The Jewelry Designer Who Brought Orchids to Tiffany & Co.

Meet Paulding Farnham, American jeweler with a unique green thumb

One jewelry designer made a splash at the turn of the 20th century by creating hyper-realistic jeweled orchids for Tiffany & Co. Here, Freeman’s Jewelry and Watches specialists dive into the life and work of Paulding Farnham.

04/25/2023     Jewelry and Watches

Orchids have long fascinated (and occasionally frustrated) gardeners hoping to keep their beautiful blooms thriving—but perhaps no one more so than Paulding Farnham, who set their likeness in jewels at the turn of the twentieth century. 

George Paulding Farnham was born in New York City in 1859; Farnham’s aunt, Eleanor M. Paulding, married Charles Thomas Cook, then–vice president of Tiffany & Co. Cook saw a great deal of promise in his nephew’s artistic talents and was able to get Farnham an apprenticeship at Tiffany designer Edward C. Moore’s studio in 1879.

tiffany & co orchid broochA Tiffany & Co. Paulding Farnham Antique Diamond and Enamel Orchid Brooch

Farnham’s first recorded work produced for Tiffany & Co. was indeed floral, though not an orchid: a life-size gold and yellow diamond brooch designed as a Japanese chrysanthemum.

In 1885, Farnham was taken on as a full-time assistant to Moore; he set to work designing pieces for the upcoming Paris Exposition scheduled for the summer and fall of 1889. By 1888, Farnham had designed twenty-four life-size orchids composed of enamel, green gold, and silver, utilizing pearls and other precious gemstones to create a hyper-realistic aesthetic and capture the luminescent colors of the orchid.

The designs were adapted from the Orientalist Saracenic silverware patterns designed by Charles Moore himself, and were crafted using a special technique of molding unannealed silver into the shape of the flower, then undergoing a delicate process of enameling the silver pieces.

At the time Farnham worked on these pieces, orchids were a costly import to North America, and thus a symbol of wealth and status. The aristocracy began collecting orchids—as well as books and art that referenced these unique flowers—but orchids had never appeared in jewelry before Farnham’s series for the Paris Exposition.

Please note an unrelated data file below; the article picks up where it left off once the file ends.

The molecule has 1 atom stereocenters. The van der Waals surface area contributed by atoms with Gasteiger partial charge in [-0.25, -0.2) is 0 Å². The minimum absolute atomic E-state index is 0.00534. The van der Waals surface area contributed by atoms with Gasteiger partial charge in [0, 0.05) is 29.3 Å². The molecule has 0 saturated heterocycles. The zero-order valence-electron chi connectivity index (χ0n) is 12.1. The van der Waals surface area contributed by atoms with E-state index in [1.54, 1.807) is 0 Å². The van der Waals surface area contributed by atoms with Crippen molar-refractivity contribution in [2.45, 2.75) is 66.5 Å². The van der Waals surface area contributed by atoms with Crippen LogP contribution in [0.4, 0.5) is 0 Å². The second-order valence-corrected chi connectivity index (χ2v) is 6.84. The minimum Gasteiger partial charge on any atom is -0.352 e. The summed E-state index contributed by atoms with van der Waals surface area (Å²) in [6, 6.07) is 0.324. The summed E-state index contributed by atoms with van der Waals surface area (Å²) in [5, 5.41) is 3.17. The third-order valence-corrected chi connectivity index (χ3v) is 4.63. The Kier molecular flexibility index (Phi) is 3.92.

tiffany & co orchid brooch


Each of Farnham’s twenty-four orchids was an exact replication of a different species of orchid, using diamonds, rubies, opals, and other colored gemstones to replicate the colors that made orchids such an enticing flower among high society.

Farnham’s meticulous detail and craftsmanship alongside the rising prestige of the orchid was a fateful match: he won a gold medal for the orchid suite at the Paris Exposition, and was heralded for his “boldness and originality of design” by newspapers across the globe. When he returned to New York after the Exposition, he continued the line of orchid jewelry, creating a wide array of brooches for the private market that were sold out of the Tiffany & Co. store in New York

After his success at the 1889 Exposition, Farnham was promoted to assistant secretary. In 1900, Farnham once again made a statement at the Paris Exposition with his life-size iris brooch, made of 120 Yogo sapphires, diamonds, topaz, and garnets. The brooch is currently held in the collection of the Walters Art Museum in Baltimore.


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